All of humanity's problems stem from man's inability to sit quietly in a room alone. - Blaise Pascal
In 2014, a group of researchers at the University of Wisconsin explored whether modern-day North Americans are capable of being in a room—alone and without distraction—for 15 to 20 minutes. Their findings were resounding, but not surprising. While the studies showed that most of us prefer doing “something” rather than “nothing,” it also showed that many of us would prefer just about anything over the prospect of spending time alone. In one of the studies 67% of men and 25% of women opted to self-administer an unpleasant shock over experiencing 15 uninterrupted and non-distracted minutes by themselves (one participant actually shocked himself 190 times in the 15-minute time period).
Yes, you read that correctly. Many of us would prefer a jolt of electricity coursing through our bodies over having to face an extended period of time by ourselves.
Shocking, isn’t it? (sorry about the pun...)
The truth is, being alone with just our thoughts terrifies most of us.
Which, when you really think about it, is crazy. After all, we are the one person that we will travel through our entire lives with. We are it; yet for many of us, we spend our lives moving as fast as we can so we don’t let our lives most important lessons catch up with us. We fill our schedules with social engagements. We watch movies. We play on our phones. We shop for things. We go to the gym. We keep “doing” until it is time to sleep, and then we get up the next day and start “doing” all over again.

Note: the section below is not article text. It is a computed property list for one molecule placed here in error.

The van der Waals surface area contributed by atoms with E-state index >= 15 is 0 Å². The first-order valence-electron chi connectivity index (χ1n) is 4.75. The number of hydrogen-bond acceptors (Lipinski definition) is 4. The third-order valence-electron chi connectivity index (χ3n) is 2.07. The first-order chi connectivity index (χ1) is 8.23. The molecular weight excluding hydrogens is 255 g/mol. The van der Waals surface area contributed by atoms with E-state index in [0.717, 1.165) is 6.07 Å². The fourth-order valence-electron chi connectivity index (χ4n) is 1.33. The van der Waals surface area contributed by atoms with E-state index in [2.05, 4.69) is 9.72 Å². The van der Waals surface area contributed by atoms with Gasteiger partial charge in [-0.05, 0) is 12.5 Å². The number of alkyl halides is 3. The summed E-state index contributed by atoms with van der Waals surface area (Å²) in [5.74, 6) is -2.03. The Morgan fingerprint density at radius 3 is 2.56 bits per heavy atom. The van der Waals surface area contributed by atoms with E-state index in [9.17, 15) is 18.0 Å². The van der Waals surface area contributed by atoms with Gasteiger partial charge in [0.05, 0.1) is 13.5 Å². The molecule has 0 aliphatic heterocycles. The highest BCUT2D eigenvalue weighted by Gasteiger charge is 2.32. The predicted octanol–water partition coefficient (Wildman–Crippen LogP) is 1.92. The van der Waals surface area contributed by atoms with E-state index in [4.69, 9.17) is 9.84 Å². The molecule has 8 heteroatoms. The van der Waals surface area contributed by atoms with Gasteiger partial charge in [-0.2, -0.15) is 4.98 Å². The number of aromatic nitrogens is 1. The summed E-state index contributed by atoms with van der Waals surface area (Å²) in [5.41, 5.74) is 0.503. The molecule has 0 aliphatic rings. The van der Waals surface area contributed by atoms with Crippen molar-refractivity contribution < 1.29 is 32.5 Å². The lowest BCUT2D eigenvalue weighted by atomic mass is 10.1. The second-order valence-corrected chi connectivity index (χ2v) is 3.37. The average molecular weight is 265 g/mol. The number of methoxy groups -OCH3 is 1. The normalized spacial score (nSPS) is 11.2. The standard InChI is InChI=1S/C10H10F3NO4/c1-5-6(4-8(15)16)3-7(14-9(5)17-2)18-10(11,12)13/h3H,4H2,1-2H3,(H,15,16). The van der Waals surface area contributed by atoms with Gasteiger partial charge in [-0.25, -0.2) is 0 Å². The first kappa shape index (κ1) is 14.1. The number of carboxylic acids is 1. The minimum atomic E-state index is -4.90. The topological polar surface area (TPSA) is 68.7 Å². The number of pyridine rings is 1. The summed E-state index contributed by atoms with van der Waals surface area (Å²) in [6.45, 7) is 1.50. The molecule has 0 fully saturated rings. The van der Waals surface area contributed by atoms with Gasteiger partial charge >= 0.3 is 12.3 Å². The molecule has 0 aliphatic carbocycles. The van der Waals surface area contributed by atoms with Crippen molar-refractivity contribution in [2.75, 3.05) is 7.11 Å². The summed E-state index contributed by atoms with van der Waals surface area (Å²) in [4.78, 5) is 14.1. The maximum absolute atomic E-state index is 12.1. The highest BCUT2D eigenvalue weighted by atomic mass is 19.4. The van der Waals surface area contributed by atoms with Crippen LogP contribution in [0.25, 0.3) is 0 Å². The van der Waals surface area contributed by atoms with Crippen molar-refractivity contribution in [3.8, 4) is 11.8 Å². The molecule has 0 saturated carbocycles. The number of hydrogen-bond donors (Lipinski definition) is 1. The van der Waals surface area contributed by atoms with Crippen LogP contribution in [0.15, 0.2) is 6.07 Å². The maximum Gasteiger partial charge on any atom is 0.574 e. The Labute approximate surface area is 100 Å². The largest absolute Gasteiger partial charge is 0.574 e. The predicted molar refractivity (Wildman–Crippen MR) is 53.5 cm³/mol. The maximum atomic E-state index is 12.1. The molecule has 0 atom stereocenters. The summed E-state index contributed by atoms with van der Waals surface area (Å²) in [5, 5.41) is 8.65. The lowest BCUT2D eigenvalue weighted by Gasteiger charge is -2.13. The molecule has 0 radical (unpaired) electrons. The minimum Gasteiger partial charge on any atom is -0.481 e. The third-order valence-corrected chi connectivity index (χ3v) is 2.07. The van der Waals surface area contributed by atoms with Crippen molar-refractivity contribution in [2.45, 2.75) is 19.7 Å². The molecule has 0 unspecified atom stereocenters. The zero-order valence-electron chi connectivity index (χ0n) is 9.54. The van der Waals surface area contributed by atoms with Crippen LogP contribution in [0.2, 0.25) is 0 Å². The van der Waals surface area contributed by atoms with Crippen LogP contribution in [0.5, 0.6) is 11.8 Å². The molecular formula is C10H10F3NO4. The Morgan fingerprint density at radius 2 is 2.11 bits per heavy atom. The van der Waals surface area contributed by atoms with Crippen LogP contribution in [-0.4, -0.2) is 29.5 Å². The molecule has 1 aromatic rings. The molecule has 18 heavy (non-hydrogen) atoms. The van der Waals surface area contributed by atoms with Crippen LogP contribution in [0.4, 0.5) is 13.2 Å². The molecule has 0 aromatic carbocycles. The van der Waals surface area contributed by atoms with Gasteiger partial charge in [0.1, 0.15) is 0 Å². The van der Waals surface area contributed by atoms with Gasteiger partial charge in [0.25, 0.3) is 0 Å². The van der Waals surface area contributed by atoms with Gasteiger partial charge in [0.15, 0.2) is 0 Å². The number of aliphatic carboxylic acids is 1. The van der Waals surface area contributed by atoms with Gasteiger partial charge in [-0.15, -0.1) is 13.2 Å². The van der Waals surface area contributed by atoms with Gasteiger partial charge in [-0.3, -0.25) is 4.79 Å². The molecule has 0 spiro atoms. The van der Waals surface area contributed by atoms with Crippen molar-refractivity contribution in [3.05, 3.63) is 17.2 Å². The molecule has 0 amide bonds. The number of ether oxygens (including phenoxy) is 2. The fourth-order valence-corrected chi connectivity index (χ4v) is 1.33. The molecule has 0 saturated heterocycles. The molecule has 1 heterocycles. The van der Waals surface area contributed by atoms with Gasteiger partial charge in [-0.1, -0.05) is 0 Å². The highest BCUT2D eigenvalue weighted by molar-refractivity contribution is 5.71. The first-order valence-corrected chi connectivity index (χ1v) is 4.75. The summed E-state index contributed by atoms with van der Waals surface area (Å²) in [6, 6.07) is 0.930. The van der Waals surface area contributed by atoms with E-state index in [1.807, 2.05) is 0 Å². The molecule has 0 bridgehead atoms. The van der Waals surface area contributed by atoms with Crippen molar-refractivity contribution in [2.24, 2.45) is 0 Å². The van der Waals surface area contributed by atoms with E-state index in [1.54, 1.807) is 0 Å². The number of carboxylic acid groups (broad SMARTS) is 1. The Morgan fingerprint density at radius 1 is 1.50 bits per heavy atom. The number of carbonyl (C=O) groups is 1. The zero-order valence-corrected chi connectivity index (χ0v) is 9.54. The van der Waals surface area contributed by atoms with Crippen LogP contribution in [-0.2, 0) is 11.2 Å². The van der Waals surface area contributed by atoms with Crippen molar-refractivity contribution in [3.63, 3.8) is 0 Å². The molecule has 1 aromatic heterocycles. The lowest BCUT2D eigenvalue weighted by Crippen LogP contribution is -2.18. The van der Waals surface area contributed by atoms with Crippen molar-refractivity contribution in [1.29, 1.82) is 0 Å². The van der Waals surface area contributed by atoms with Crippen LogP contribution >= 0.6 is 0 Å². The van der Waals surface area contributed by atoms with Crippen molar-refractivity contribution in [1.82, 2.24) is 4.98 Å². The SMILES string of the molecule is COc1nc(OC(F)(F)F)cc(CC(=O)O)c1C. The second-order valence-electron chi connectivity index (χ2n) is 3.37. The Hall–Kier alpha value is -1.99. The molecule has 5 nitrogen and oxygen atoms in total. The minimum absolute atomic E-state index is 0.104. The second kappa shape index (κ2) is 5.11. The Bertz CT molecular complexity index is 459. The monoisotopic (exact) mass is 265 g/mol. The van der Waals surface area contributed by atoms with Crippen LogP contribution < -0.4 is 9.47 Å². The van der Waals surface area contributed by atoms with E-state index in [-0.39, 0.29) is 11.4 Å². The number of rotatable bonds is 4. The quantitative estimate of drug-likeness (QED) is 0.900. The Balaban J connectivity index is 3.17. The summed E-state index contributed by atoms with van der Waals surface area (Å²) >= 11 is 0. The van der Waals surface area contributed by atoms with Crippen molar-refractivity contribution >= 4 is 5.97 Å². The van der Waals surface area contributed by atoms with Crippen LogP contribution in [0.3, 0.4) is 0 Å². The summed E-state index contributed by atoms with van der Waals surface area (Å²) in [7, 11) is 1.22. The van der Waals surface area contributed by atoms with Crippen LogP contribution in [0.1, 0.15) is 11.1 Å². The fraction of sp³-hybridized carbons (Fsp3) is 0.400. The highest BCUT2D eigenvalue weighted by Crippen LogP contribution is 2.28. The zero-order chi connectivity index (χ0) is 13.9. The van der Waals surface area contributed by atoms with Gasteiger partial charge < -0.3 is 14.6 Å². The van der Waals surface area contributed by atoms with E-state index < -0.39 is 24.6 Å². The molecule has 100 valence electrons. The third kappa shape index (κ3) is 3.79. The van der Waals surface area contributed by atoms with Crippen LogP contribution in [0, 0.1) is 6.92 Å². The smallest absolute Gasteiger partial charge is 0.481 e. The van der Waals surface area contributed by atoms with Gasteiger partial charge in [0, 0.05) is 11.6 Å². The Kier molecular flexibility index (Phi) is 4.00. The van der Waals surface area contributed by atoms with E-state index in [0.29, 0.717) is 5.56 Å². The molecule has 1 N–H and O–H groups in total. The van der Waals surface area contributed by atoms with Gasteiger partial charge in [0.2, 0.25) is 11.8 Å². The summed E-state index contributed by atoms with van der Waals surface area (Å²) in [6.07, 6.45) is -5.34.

Dr. Reggie Ray, in his article entitled Busyness is Laziness, argues that our busyness is actually an excuse, a way of avoiding actually living our own lives because we are completely terrified of who we actually are. Ray goes on to argue that because of this fear of our own inner space, most North Americans are “incapable of being alone —of any work that requires genuine solitude, without entertainment, that requires making a connection with the silence of the inner being.”
In the Tibetan tradition, according to Ray, busyness is considered the most extreme form of laziness. When we are busy, we are able to turn off our brain and use our to-do lists to help us navigate the day. There is no need to be intentional when we are simply following our jam-packed schedules. We release our control over our own lives to the frenetic pace of day-to-day, and in all of that filling up of space, Ray argues, we create a buffer that keeps us from relating to ourselves at a deeper level.
When we slow down and take that time to truly be with ourselves, however, we embark on a journey that is not for the faint of heart. When we quiet ourselves from the distractions around us, we are left standing in our own vulnerability and we can no longer hide from what is inauthentic in our lives. It is just us, up close and personal with our fears, our beliefs, our deepest life lessons, and in those small cracks of connection what really matters to us starts to bubble up. Perhaps this is what terrifies us most about being alone. Sometimes what bubbles up in those quiet still moments shines a strong light on what is out of alignment in our lives.
And yes, recognizing this can be absolutely terrifying.
But I was once told by a wise woman that the only way through is through. What I have seen in my work as a life coach (both in my own and my clients’ journeys) is that while it can be terrifying to be alone with ourselves, there is a multitude of riches just waiting there for us.
We just need to slow down enough to tap into them.